Da casa a casa: il corridoio italia-filippine

A sign outside the Luna restaurant illustrating the Italian-Philippine migration corridor

Whilst anyone from the Philippines will tell you that Filipinos are everywhere, so too, it seems, are the Italians!

After a morning of snorkelling at the sunken cemetery in Camiguin and a long walk on the beach I was hungry and ready to eat when I stumbled across an Italian restaurant called ‘Luna’ (‘moon’) close to my hotel. The waitress told me that restaurant was established by an Italian from Napoli who had married a Filipino woman from the island. It was subsequently taken over by another Italian, this time from Venice. The menu reflected this history and the connections between the two countries…homemade pasta, gnocchi, eggplant parmigiana, pizza baked in a brick oven, even grappa and limoncello, all on a tiny island the other side of the world from Italy!

And it turns out that the corridor between Italy and the Philippines, so vividly represented by the sign at the Luna restaurant, is far from new. Like all migration, once you start to look you see that there has been a long history of movement – not just of people but also of knowledge, ideas, language, arts, music and of course food – between the two countries.

According to the International Organisation for Migration (IOM), around 115,000 Filiponos were living in Italy in 2010. A more recent report produced by the Filipino community living in Italy puts the figure at around 170,000 in 2016. The Filipino community was one of the first to settle in Italy, chiefly because of the connections between Italy and the Philippines created by a shared religion, Catholicism. Women were the first to move to Italy, travelling to meet the rising demand for family and domestic labour as the Italian labour market started to change when Italians migrated elsewhere. They were later joined by their families.

Whilst Filipinos can be found across the whole of Italy, more than half live in the major cities of Rome and Milan. In fact Milan has quite a reputation in the Philippines not least because of a very sucessful Filipino movie entitled ‘Milan’ which came out in 2004 and stars two of the country’s biggest film stars – Claudine Barretto and Piolo Pascual – who play the roles of migrant workers. The film is mainly set in Milan but also features scenes from Rome, Venice, Verona and Como Lake. A new film on the same theme and with the same actors is even planned, this time set in Florence.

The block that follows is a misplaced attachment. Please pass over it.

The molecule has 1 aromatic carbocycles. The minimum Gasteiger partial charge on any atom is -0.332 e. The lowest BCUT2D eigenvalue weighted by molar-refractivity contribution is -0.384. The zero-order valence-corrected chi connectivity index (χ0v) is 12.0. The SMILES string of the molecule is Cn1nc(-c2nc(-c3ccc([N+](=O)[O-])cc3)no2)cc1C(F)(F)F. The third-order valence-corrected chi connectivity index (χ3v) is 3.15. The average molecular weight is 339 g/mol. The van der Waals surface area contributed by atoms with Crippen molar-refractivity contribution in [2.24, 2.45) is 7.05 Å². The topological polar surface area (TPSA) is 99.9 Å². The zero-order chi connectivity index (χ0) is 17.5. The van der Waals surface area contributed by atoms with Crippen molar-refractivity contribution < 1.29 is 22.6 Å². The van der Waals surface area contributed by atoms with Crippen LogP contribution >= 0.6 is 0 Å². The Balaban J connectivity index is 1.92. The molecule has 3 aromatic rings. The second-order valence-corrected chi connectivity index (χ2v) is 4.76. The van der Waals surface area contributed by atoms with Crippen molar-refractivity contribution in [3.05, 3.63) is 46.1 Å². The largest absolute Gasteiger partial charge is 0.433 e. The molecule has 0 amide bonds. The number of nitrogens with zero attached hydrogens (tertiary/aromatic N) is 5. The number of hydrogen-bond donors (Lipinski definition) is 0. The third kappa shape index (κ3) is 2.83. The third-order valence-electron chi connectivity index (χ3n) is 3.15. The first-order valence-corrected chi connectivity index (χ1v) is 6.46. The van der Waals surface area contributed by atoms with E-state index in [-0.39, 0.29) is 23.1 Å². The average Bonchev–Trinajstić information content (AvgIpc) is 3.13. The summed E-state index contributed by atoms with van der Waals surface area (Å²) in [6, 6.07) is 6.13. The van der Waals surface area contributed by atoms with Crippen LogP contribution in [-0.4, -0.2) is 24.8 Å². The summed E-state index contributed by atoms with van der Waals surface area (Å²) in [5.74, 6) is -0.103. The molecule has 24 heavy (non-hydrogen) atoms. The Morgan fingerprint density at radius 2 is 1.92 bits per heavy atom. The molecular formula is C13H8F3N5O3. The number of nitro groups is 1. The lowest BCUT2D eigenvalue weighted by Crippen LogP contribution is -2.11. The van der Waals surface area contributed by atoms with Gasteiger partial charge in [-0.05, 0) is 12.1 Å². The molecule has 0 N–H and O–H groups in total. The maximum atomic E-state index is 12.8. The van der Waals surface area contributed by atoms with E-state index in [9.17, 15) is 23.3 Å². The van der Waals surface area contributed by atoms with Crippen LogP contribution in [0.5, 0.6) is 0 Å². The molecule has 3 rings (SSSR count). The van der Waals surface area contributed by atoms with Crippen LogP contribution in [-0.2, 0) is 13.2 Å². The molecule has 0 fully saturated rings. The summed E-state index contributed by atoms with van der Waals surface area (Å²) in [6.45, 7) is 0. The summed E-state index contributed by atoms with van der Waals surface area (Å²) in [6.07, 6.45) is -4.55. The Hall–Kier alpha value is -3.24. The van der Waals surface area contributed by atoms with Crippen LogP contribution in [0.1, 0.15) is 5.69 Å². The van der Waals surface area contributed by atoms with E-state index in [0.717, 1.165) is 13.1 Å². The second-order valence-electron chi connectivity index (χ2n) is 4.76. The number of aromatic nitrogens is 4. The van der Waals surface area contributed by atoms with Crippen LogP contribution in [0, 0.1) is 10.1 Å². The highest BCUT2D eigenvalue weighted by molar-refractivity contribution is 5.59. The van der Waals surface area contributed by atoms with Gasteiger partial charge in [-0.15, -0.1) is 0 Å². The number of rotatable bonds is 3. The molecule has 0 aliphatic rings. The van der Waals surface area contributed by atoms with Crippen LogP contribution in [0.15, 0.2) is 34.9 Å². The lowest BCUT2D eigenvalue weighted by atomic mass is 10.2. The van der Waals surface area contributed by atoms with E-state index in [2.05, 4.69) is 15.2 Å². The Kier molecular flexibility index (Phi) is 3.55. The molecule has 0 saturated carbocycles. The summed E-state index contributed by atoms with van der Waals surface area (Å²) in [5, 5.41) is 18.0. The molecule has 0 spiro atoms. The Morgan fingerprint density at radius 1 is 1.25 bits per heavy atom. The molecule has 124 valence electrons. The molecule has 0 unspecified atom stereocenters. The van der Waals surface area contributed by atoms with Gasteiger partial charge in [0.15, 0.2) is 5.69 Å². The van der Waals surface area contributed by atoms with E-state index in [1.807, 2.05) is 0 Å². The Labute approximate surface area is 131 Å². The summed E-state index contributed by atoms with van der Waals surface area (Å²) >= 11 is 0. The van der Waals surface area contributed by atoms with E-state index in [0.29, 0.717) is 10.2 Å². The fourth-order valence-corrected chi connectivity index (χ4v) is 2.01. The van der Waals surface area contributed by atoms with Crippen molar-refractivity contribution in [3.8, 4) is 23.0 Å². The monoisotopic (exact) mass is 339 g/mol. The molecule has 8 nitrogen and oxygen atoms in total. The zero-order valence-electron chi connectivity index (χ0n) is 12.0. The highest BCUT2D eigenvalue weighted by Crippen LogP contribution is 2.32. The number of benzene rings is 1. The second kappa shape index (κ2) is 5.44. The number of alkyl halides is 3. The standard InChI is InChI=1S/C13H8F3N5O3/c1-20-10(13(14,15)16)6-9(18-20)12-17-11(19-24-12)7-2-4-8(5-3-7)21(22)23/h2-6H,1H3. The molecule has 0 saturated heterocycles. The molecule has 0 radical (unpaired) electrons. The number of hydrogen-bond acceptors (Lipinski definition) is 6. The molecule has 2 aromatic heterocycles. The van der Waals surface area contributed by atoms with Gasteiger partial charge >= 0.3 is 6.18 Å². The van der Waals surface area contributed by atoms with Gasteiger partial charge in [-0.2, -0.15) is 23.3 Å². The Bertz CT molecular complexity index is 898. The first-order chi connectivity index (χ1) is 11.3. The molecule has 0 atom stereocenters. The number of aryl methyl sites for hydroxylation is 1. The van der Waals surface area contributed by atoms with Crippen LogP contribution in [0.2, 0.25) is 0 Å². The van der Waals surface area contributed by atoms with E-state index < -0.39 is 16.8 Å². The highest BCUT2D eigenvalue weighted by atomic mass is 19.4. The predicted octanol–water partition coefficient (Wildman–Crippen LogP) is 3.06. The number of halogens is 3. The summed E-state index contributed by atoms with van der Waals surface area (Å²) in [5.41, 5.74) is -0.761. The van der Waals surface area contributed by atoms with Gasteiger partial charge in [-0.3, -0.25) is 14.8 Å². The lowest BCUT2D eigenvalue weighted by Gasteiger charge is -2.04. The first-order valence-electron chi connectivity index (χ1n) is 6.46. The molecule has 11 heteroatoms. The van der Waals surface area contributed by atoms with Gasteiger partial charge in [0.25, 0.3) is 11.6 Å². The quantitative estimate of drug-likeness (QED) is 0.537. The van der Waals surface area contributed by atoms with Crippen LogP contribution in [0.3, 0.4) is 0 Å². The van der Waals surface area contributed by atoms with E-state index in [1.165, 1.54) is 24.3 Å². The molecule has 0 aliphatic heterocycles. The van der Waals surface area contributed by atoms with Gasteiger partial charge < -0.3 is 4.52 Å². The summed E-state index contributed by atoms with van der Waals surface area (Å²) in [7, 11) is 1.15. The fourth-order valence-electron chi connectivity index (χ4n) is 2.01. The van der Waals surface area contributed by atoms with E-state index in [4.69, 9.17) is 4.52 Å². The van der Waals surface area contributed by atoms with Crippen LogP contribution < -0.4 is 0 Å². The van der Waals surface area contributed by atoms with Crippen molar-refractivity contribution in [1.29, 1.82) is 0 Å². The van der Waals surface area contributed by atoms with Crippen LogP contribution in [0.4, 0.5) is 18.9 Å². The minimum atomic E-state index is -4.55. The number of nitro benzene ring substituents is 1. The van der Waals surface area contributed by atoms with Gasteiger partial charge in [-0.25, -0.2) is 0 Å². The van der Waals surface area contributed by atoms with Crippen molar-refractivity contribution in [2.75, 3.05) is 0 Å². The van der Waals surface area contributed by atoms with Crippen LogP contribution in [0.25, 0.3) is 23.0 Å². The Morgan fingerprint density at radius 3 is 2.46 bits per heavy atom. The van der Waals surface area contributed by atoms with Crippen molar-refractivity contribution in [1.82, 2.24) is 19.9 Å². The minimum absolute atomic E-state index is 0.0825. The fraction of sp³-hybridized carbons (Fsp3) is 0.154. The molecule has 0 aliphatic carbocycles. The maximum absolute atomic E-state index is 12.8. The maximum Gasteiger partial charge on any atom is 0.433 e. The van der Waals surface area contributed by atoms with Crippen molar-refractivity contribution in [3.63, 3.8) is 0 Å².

The economic benefits to both the Philippines and Italy of this relationship is beyond doubt. The total amount sent by Filipinos living in Italy to their families back home amounted to an estimated USD 3.647 billion in the period 2000 to 2008. Filipinos also take other items such as food, clothes, accessories, appliances, decorative items, mobile phones and other electronic items home with them when they visit or if they decide to return. As a result of the money sent from Italy, families are able to send their children to schools and to Universities. Some open small businesses or buy a vehicle such as a Jeepney, a taxi or a tricycle to generate further income. Those returning to the Philippines often take with them the aestetic preferences and tastes of Italy, creating areas known locally as ‘Little Italy’ much as the Italians did when they migrated to New York and other American cities at the turn of the twentieth century.

There is rather less information available on the role and experiences of Italians in the Phillipines but its clear from the story told by the waitress at the Luna restaurant in Camaguin that this migration also contributes to the local economy and generates new business opportunities.

And so to to my order…

Well, I needed to check out the pizza of course, choosing a vegetarian one with mushrooms, tomatoes, peppers and olives. It came very quickly as a pizza bianca (white pizza without tomato sauce) and a completely delicious base…light, crisp and extremely flavoursome, especially with the addition of bottled olio piccante (chilli oil) typical of pizzerias in Italy. The caprese salad was bursting with delicious ripe tomatoes with a splash of oil and sprinkling of dried Italian herbs over the top. Whilst the mozzarella did not really resemble the Italian version, it still tasted good!

Pizza biana vegetariana with a spectaularly good base!

And like all food which is familiar, it brought a comforting glow as I headed back to the hotel to pack my bags for the journey home…

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